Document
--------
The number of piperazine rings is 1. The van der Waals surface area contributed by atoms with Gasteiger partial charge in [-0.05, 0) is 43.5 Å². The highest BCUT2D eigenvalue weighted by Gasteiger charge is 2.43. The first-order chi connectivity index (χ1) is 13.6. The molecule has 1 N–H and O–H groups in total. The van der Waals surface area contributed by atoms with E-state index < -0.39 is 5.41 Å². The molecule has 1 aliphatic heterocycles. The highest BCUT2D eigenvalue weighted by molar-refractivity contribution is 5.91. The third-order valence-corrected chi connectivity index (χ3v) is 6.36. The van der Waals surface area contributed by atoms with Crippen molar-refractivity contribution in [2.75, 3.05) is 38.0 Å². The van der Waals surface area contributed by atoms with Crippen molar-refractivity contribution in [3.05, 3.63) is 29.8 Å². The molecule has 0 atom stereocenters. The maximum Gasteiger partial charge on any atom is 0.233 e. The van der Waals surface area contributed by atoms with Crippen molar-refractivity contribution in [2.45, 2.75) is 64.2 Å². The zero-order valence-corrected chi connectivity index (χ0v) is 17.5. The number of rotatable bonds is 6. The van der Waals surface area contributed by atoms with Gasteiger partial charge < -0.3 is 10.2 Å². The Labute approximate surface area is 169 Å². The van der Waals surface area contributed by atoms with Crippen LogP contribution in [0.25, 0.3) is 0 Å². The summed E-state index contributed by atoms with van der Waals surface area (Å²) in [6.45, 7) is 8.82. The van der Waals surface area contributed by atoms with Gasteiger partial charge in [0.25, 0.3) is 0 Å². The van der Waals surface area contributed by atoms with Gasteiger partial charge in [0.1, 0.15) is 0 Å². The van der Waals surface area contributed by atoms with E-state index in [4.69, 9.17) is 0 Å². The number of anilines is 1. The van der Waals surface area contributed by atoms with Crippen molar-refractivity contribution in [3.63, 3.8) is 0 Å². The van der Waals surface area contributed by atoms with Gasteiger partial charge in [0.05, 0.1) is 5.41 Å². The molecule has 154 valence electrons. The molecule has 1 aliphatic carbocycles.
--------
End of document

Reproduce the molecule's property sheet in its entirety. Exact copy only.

The number of piperazine rings is 1. The van der Waals surface area contributed by atoms with Gasteiger partial charge in [-0.05, 0) is 43.5 Å². The highest BCUT2D eigenvalue weighted by Gasteiger charge is 2.43. The first-order chi connectivity index (χ1) is 13.6. The molecule has 1 N–H and O–H groups in total. The van der Waals surface area contributed by atoms with E-state index < -0.39 is 5.41 Å². The molecule has 1 aliphatic heterocycles. The highest BCUT2D eigenvalue weighted by molar-refractivity contribution is 5.91. The third-order valence-corrected chi connectivity index (χ3v) is 6.36. The van der Waals surface area contributed by atoms with Crippen molar-refractivity contribution in [2.75, 3.05) is 38.0 Å². The van der Waals surface area contributed by atoms with Crippen molar-refractivity contribution in [3.05, 3.63) is 29.8 Å². The molecule has 0 atom stereocenters. The maximum Gasteiger partial charge on any atom is 0.233 e. The van der Waals surface area contributed by atoms with Crippen molar-refractivity contribution in [2.45, 2.75) is 64.2 Å². The zero-order valence-corrected chi connectivity index (χ0v) is 17.5. The number of rotatable bonds is 6. The van der Waals surface area contributed by atoms with Gasteiger partial charge < -0.3 is 10.2 Å². The Labute approximate surface area is 169 Å². The van der Waals surface area contributed by atoms with Crippen LogP contribution in [0.25, 0.3) is 0 Å². The summed E-state index contributed by atoms with van der Waals surface area (Å²) in [6.45, 7) is 8.82. The van der Waals surface area contributed by atoms with Gasteiger partial charge in [0.25, 0.3) is 0 Å². The van der Waals surface area contributed by atoms with Gasteiger partial charge in [0.1, 0.15) is 0 Å². The van der Waals surface area contributed by atoms with E-state index in [4.69, 9.17) is 0 Å². The number of anilines is 1. The van der Waals surface area contributed by atoms with Crippen molar-refractivity contribution in [3.63, 3.8) is 0 Å². The van der Waals surface area contributed by atoms with Gasteiger partial charge in [0.05, 0.1) is 5.41 Å². The molecule has 154 valence electrons. The molecule has 1 aliphatic carbocycles.